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Boat project builds skills

Students put math, business skills to the test building vessels from scratch

BUTTE FALLS ' A trio of student boat-builders are eager to take their pair of hand-crafted sailboats out on Willow Lake for their maiden voyages.

I have dibs on the first one, said Brandon Zartman, future sailor and senior at Butte Falls High School.

Local volunteer Chris Mathas says having the students build boats ' which could be rented for a profit at the nearby lake ' is the perfect opportunity to meld an exciting student project with a budding commercial venture. The plan could benefit the entire community, he says.

The boats are looking great, and the kids are having a ball, says Mathas, the project's founder and funder.

The three seniors ' Brandon Zantman, Caleb White and Dillon Ross ' initially were leery of the project when approached by Mathas. Neither they nor the 50-year-old Mathas had ever built a boat, they say.

— I was kind of skeptical at first, said Zartman, 18. But Chris explained it would be a learning experience for all of us.

A learning experience that has taught the students practical applications for geometry, trigonometry, history and business management, says Mathas.

White, 18, says the hands-on learning experience has been fun and educational.

This teaches us a lot of skills we wouldn't have had just building random projects in shop, said White.

Mathas told the students they would tackle the project from scratch. No prefab kits, they agreed.

Beginning with scale models made of wood, epoxy and fiberglass in September, they moved on to building the two 12-foot skiffs last November

Work on the second skiff started on Feb. 15, says Mathas.

The ships' masts are local timber, says Zartman.

Chris cut the masts from a tree that was on his property, he says. And I stripped all the bark off.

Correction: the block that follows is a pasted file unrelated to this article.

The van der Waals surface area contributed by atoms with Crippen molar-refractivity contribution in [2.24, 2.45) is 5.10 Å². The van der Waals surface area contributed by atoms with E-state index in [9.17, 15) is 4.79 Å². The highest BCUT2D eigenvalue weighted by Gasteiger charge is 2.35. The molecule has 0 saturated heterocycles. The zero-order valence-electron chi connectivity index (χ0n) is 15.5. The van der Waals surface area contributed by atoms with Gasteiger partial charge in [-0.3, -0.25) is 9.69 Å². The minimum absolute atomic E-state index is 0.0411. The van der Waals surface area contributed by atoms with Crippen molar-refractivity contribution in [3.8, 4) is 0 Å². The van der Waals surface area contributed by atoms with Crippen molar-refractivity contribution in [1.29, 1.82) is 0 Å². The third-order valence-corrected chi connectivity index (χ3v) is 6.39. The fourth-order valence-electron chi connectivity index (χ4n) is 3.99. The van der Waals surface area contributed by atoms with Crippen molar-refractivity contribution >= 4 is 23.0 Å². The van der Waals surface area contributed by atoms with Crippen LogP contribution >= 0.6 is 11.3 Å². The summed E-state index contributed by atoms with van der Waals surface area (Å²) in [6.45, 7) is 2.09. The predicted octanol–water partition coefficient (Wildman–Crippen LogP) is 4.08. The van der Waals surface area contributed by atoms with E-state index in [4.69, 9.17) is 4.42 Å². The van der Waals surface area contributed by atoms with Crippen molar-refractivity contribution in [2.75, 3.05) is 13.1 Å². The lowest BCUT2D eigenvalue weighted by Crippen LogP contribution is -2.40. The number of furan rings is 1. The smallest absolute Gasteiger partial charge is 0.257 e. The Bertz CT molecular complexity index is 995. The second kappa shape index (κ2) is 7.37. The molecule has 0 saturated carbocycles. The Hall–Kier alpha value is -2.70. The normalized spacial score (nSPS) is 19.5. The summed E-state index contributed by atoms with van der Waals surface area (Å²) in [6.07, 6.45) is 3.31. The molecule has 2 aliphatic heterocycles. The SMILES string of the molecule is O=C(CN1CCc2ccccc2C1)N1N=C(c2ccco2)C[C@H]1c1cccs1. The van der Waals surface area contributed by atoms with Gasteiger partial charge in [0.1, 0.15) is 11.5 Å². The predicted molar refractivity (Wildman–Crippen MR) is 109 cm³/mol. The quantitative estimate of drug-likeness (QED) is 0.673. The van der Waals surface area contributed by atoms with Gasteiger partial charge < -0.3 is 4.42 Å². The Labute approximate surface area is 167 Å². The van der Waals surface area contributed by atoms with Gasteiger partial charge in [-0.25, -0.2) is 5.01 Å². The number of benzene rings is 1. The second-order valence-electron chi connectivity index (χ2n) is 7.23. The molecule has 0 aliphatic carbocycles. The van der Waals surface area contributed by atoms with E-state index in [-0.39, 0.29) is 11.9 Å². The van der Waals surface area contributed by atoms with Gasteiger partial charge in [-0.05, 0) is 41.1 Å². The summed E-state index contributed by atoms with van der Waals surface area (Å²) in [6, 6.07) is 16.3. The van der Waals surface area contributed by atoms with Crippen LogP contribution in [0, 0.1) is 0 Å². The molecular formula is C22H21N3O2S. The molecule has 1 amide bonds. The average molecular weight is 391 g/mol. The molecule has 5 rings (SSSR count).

Patience has been Mathas' mantra, says White.

He's got a lot of patience, says White. We screwed up a lot of things on these boats before we got it right.

Zartman says building boats has been a lesson in patience for all.

We were putting on lots of layers of fiberglass, he says. It took patience to go over and over it and keep all the bubbles smoothed out.

Zartman is proud of the crew's achievements.

At first I thought we were going to build some cheap-o boat, says Zartman. But they're pretty cool ' and pretty sturdy, too.

Butte Falls High School Principal Steve Pine says Mathas' enterprise has sparked the kids.

A logo-creating contest for the project was a big success with the district's non-boat-building students, says Pine.

It's a great project, says Pine. We are very grateful for Chris. He put this together for us.

Mathas has spent nearly &

36;4,000 on materials. He also spent long hours getting help from the school board, concessionaires at Willow Lake and various Jackson County officials. All are on board for the upcoming mini-regatta, he says.

People are coming together, says Mathas. The goal is to have these boats on the lake by the last day of May and to have a race.

An experienced sailor has volunteered to give them all lessons, Mathas says.

We'll all learn how to sail safely, says Mathas.

Pine would like to see Mathas' program continue.

We'd like to stretch this program into a bigger professional/technical component of our teaching, says Pine. We'd like to see more of this student-run enterprise.

Now Mathas would like to see the community embrace the project. It could provide Butte Falls with a unique identity, he says. Rogue River has the Rooster Crow, Shady Cove has Daffodil Daze, why not an annual Fleet Week with racing events at the lake, Mathas wonders.

Mathas is looking for someone affiliated with a nonprofit organization who would be willing to help the school and community find grant funding, he says.

Mathas can be reached at 865-3414 or chrismathas@jeffnet.org.

Boat project builds skills "sspecht@mailtribune.com.

Butte Falls High School seniors Brandon Zartman, left, and Caleb White craft the second of two sailboats they are building to sail on Willow Lake. Mail Tribune / Bob Pennell - Mail Tribune Bob Pennell